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Rail passenger transport: the national transport authority will own the rail infrastructure, rolling stock and land associated with rail reserves. Steps will be taken to utilise rail reserves in accordance with transport plans and spatial development frameworks. Operating and maintenance concessions will then be awarded by the transport authorities at provincial or metropolitan level. The current deficit financing system will have to be abolished and replaced with a concession system which will ensure more efficient and effective use of funds.

The transport authorities will determine fares based on a common cost structure and taking account of the fares of other modes. All transport operators will be encouraged and empowered to bid for contracts and concessions. Contracts will be partitioned into manageable parcels to encourage bids by co-operatives comprising small, medium and micro enterprises SMMEs. Urban and particularly public transport have experienced low priority in national funding, apart from the subsidisation of rail and bus services.

To augment funds transferred from central level, fiscal powers for provincial and local governments in respect of their functional responsibilities will be sought. The application of funds to transport improvements should be self-sustaining and replicable. To encourage this, the users of urban transport facilities should pay for all or most of the costs incurred within the limits of affordability. Where subsidies are required for welfare considerations or to promote public transport they will be applied through mechanisms which provide incentives for efficiency.

Funding should, however, be channelled through a single authority. This is to ensure that transport operations do not receive funds from more than one authority for offering the same service. A single authority therefore needs to co-ordinate the funds that any one operator receives for rendering passenger services.

Institutional Solutions for Policy Problems

Transport authorities, in consultation with communities, must define passenger transport needs at affordable fare levels in order to identify and target recipients of mobility support. Minibus and other SMME transport operators will be encouraged to compete for the award of contracts by transport authorities. Assistance will be offered to disadvantaged operators to enable them to participate in the system. Transport authorities should apply alternative support mechanisms aimed at cost reduction for current minibus operators. Funds must be allocated to authorities on a rational basis.

Incentives, in terms of additional funding, should be offered to authorities for promoting public transport investment. Operational subsidies should be based on tendered contracts. These should be in terms of a rational and common cost structure, allowing for some flexibility for differences in, for example, operating conditions. Infrastructure funding for road-based public passenger transport should mainly be the responsibility of metropolitan transport authorities or local authorities with assistance from provincial transport authorities, based on passenger transport plans.

The national government could provide incentive or seed funding to such metropolitan transport authorities or local authorities to develop infrastructure in support of public transport over private transport. Rail infrastructure may be funded primarily by the national government, but may also be funded by a provincial government, having due regard for the financial implications of the operation of rail services.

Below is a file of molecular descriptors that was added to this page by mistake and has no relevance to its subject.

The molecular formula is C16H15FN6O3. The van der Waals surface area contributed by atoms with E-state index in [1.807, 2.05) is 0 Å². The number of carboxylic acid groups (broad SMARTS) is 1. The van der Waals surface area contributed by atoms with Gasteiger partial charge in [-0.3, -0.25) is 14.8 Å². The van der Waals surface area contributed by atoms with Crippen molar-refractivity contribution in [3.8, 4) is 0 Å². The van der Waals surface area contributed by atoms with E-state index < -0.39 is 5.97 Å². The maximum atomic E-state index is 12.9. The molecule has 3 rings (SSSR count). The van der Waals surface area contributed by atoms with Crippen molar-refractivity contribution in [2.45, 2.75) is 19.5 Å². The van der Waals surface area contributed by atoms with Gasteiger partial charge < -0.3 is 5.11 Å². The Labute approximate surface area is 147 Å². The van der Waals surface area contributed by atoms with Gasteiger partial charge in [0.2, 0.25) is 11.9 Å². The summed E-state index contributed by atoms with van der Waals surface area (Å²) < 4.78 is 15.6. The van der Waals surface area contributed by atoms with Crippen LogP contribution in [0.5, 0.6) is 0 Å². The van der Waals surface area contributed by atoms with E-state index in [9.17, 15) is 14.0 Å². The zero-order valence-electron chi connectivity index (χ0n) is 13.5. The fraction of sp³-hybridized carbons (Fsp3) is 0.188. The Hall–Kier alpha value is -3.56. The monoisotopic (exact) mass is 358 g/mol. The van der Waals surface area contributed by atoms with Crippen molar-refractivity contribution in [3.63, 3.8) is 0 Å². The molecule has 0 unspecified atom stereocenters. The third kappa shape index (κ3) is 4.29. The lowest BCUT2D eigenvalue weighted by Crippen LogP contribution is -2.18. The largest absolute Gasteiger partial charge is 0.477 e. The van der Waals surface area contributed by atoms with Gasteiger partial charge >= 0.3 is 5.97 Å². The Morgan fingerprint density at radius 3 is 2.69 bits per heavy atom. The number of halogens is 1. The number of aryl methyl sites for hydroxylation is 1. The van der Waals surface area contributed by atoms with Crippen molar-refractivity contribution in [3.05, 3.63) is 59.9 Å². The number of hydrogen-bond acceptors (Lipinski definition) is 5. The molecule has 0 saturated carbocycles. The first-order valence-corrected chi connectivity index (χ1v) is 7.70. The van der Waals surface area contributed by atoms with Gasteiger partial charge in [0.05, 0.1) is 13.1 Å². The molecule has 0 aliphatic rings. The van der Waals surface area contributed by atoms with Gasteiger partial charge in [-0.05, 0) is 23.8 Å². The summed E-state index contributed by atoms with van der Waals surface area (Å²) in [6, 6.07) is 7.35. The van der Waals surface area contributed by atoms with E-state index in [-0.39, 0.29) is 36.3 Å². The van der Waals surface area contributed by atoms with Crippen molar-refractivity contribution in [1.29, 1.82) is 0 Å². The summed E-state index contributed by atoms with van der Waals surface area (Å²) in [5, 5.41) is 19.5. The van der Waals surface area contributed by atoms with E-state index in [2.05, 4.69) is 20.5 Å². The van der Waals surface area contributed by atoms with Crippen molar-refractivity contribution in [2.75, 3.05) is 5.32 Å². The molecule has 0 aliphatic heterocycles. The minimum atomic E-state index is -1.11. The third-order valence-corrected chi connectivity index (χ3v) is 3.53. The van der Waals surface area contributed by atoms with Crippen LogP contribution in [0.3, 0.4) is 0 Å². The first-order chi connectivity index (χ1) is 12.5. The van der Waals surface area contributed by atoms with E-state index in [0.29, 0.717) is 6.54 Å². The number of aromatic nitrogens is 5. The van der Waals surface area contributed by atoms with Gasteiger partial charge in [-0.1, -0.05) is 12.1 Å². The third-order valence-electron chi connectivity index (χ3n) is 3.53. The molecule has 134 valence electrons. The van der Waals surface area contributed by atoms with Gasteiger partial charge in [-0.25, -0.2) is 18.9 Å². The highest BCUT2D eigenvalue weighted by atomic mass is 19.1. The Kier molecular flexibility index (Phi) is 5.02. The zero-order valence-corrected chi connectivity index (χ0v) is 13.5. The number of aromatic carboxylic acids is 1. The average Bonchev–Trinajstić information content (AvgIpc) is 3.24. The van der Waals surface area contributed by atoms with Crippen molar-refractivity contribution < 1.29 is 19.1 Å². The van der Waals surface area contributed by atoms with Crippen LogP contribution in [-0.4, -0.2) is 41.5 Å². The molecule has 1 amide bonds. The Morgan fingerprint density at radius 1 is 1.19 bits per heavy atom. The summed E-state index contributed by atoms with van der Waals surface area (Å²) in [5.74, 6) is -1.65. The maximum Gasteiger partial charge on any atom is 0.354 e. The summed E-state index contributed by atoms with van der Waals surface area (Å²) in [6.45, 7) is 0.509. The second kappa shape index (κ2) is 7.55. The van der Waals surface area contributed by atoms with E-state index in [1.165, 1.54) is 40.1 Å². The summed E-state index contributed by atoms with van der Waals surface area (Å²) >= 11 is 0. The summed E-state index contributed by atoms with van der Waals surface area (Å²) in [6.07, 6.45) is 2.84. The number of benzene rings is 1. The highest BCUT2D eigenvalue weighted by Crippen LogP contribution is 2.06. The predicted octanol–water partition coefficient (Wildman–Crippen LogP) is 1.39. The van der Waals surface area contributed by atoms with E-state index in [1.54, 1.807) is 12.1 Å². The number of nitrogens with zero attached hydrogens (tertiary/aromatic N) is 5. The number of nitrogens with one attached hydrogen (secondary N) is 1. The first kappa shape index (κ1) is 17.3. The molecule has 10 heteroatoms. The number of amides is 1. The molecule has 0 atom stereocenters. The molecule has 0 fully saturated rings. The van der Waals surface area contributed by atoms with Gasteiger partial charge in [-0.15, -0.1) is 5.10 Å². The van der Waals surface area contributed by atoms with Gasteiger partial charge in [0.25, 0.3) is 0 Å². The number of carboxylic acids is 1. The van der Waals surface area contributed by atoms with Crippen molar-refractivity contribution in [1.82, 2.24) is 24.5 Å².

Funding of operations should be the responsibility of metropolitan transport authorities or local authorities, with own funds as well as funds allocated to them by provincial transport authorities in terms of passenger transport plans.

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The base mechanism for subsidising road-based public transport is the competitive tender. In the application of funds to support public transport or assist targeted users, transport authorities will be expected to determine the details of the mechanism which suit local conditions. Concessionary fares for different types of user should be considered to target special categories of passengers.

Transport authorities have total discretion in deciding whom should be the beneficiaries of targeted subsidy. The Department of Transport, in collaboration with other government departments, will develop mechanisms to assist, especially the minibus-taxi industry. All levels of government must be responsible for identifying needs in establishing priorities and programmes to build expertise on an ongoing basis. Education and training facilities must be established to promote human resource development in land passenger transport. Initially, existing education and training facilities must be deployed to meeting training needs.

Governing metropolitan transport : institutional solutions for policy problems, Simone Busetti

Governing Metropolitan Transport. Institutional Solutions for Policy Problems Two in-depth case studies on institutional change in metropolitan transport (in. Compre Governing Metropolitan Transport: Institutional Solutions for Policy Problems (SpringerBriefs in Applied Sciences and Technology) (English Edition) de.

All role players should be given the opportunity to gain access to such facilities. Integration of SMMEs into the formal public transport system should be addressed pro-actively and in a structured manner by all levels of government and will be a priority in the transitional restructuring of the passenger transport industry.